Estimating rat predation on Humboldt Penguin colonies in north-central Chile

Alejandro Simeone, Guillermo Luna-Jorquera

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15 Citations (Scopus)


Rats (Rattus spp.) are among the most successful alien predators brought to islands by humans and have had devastating impacts on numerous seabird populations, but studies demonstrating rates of consumption and ecological impacts on penguins are scarce and mostly based on anecdotal evidence. We investigated the effects of rat predation on Humboldt Penguins (Spheniscus humboldti) by simulating unattended clutches with domestic Chicken eggs. Experiments were independently set at two Humboldt Penguin colonies in north (Pájaros Island, 29°S) and central Chile (Algarrobo Island, 33°S). At both colonies, eggs were primarily predated by rats (Rattus rattus = 70. 8 % at Pájaros and Rattus norvegicus = 52. 6 % at Algarrobo), and secondarily by Kelp Gulls (Larus dominicanus = 9. 7 % at Pájaros and 15. 8 % at Algarrobo). Significantly more eggs were predated at night. At both colonies, rates of rat and gull predation were highest within the first 12 h. Our study constitutes the first quantification of rats as important alien predators at Humboldt Penguin colonies. We suggest that rat presence at Humboldt Penguin colonies coupled with events that can cause temporary nest abandonment, such as human perturbation and El Niño events, may impact on the species' breeding success. Eradication of rats is suggested to improve the nesting habitat of this and other threatened and endemic seabird species in the region.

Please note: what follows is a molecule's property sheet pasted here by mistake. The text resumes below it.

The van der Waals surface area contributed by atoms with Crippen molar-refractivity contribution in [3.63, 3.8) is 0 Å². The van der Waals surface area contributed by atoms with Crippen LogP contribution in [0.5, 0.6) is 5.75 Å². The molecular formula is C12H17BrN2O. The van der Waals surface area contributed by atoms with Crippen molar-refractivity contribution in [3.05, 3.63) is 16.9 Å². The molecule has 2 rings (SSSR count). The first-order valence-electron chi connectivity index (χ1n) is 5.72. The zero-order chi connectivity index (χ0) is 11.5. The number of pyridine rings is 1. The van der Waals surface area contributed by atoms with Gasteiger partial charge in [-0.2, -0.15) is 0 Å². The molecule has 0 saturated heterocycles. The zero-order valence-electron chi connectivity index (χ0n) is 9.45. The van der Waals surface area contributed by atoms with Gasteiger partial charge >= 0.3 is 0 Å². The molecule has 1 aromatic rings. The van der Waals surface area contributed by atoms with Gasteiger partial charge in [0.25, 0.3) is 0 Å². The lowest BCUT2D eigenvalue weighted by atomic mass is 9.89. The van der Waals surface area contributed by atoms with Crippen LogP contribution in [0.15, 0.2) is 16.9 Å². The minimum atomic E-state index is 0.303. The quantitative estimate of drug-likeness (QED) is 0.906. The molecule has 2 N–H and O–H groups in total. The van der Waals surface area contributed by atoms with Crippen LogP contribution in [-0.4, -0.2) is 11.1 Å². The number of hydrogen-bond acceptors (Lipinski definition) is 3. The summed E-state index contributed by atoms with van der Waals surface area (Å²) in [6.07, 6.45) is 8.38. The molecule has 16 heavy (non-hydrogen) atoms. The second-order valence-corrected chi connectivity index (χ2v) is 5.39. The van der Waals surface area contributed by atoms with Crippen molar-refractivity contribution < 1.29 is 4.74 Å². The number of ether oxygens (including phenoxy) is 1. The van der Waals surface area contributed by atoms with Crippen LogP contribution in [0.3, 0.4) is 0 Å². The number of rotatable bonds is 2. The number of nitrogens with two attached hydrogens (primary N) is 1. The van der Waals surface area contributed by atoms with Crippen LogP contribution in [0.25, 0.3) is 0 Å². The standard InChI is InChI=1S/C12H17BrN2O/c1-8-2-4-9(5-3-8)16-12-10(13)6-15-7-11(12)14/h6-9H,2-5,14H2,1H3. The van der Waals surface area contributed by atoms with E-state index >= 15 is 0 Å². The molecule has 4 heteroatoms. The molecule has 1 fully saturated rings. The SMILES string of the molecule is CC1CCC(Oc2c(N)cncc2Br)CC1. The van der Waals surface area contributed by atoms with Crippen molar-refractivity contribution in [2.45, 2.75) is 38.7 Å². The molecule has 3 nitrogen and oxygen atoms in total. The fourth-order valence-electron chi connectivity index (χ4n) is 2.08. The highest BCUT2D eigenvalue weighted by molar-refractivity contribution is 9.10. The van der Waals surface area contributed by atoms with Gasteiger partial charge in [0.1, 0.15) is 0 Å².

Original languageEnglish
Pages (from-to)1079-1085
Number of pages7
JournalJournal of Ornithology
Issue number4
Publication statusPublished - Oct 2012


  • Alien predation
  • Introduced species
  • Island conservation
  • Nest attendance
  • Penguins
  • Rattus

ASJC Scopus subject areas

  • Animal Science and Zoology


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